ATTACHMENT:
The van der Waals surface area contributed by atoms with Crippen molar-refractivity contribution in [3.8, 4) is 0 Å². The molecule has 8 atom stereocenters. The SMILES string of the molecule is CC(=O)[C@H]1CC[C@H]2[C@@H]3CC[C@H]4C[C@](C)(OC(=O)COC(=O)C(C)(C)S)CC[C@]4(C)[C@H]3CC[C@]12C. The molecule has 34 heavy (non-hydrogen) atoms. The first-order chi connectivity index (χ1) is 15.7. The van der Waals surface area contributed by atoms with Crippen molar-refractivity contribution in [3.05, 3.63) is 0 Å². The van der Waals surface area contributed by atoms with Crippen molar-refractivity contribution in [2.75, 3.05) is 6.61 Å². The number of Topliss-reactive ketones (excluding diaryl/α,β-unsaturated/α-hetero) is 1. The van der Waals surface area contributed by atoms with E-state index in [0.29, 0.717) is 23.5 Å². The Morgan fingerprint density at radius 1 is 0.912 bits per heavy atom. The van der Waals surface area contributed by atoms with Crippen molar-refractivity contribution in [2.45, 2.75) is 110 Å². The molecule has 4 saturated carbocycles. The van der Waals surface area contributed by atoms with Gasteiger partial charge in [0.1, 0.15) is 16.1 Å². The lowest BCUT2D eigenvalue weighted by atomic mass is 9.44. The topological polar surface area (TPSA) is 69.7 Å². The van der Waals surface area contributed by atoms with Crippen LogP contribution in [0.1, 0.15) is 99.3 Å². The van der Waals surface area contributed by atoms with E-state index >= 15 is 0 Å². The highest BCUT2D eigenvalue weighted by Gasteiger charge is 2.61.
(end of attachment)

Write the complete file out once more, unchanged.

The van der Waals surface area contributed by atoms with Crippen molar-refractivity contribution in [3.8, 4) is 0 Å². The molecule has 8 atom stereocenters. The SMILES string of the molecule is CC(=O)[C@H]1CC[C@H]2[C@@H]3CC[C@H]4C[C@](C)(OC(=O)COC(=O)C(C)(C)S)CC[C@]4(C)[C@H]3CC[C@]12C. The molecule has 34 heavy (non-hydrogen) atoms. The first-order chi connectivity index (χ1) is 15.7. The van der Waals surface area contributed by atoms with Crippen molar-refractivity contribution in [3.05, 3.63) is 0 Å². The van der Waals surface area contributed by atoms with Crippen molar-refractivity contribution in [2.75, 3.05) is 6.61 Å². The number of Topliss-reactive ketones (excluding diaryl/α,β-unsaturated/α-hetero) is 1. The van der Waals surface area contributed by atoms with E-state index in [0.29, 0.717) is 23.5 Å². The Morgan fingerprint density at radius 1 is 0.912 bits per heavy atom. The van der Waals surface area contributed by atoms with Crippen molar-refractivity contribution in [2.45, 2.75) is 110 Å². The molecule has 4 saturated carbocycles. The van der Waals surface area contributed by atoms with Gasteiger partial charge in [0.1, 0.15) is 16.1 Å². The lowest BCUT2D eigenvalue weighted by atomic mass is 9.44. The topological polar surface area (TPSA) is 69.7 Å². The van der Waals surface area contributed by atoms with Crippen LogP contribution in [0.1, 0.15) is 99.3 Å². The van der Waals surface area contributed by atoms with E-state index >= 15 is 0 Å². The highest BCUT2D eigenvalue weighted by Gasteiger charge is 2.61.